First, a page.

The federal government gave approval Friday for the resumption of scheduled airline service with Cuba that had been suspended during the Cold War more than 50 years ago.

Six airlines were given permission for flights from five U.S. airports — none in the New York area — to nine Cuban airports, but not Havana, the capital and the island nation’s largest city.

The U.S. Department of Transportation, which announced the approval, said a decision would be made later this year on 13 applications for scheduled flights between Havana and several U.S. airports, including Kennedy Airport in Queens and Newark Liberty in New Jersey. All the flights are expected to begin in the fall.

The DOT action, which still requires Cuban approval, stems from President Barack Obama’s trip to the island nation earlier this year and his attempt to normalize relations.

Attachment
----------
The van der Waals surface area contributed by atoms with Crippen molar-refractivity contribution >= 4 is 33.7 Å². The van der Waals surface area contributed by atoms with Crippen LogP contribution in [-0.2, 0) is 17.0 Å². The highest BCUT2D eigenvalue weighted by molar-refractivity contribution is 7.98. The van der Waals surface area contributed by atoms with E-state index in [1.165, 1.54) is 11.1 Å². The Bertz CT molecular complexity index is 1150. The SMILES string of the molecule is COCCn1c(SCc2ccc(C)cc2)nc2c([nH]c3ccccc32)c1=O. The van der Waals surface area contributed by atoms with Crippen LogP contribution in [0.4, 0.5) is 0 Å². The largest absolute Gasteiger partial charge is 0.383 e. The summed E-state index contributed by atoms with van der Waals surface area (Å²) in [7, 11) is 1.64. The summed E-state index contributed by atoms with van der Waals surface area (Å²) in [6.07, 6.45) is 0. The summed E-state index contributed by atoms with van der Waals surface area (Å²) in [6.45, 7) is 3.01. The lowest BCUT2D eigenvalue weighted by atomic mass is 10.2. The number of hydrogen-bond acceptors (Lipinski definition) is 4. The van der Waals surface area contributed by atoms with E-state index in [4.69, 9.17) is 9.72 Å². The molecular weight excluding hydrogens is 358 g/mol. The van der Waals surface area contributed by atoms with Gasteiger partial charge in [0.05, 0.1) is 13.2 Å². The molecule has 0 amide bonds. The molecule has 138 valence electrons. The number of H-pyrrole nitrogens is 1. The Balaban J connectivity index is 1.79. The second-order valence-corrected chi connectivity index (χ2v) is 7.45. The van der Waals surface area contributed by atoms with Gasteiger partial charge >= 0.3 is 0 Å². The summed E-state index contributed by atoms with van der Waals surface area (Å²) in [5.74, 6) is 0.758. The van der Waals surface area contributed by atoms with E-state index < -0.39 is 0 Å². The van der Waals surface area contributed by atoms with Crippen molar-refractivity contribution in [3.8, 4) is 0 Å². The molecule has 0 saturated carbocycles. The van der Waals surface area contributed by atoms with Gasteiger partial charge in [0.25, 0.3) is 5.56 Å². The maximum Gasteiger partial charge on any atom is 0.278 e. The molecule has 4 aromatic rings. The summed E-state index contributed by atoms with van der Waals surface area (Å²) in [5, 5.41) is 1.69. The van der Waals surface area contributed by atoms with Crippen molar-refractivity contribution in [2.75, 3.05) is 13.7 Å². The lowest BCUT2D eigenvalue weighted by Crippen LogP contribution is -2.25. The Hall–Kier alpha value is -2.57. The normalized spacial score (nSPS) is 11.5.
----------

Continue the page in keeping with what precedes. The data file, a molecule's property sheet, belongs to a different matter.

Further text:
The approval allows for a total of 90 daily round trips, and 20 more are expected if the Havana routes are approved.

There are currently several charter flights daily between the U.S. and Cuba, including JetBlue, which charters twice weekly from its terminal at Kennedy Airport.

The approvals granted Friday were to American, Frontier, JetBlue, Silver Airways, Southwest and Sun Country. They will operate from Miami, Chicago, Philadelphia, Minneapolis–St. Paul and Fort Lauderdale, Florida. In Cuba, they will serve Camaguey, Cayo Coco, Cayo Largo, Cienfuegos, Holguin, Manzanillo, Matanzas, Santa Clara and Santiago de Cuba.

Technically, tourist travel between the U.S. and Cuba is prohibited, but people can fly under several other categories — professional meetings, religious activities, family visits and so on — that skirt that rule.

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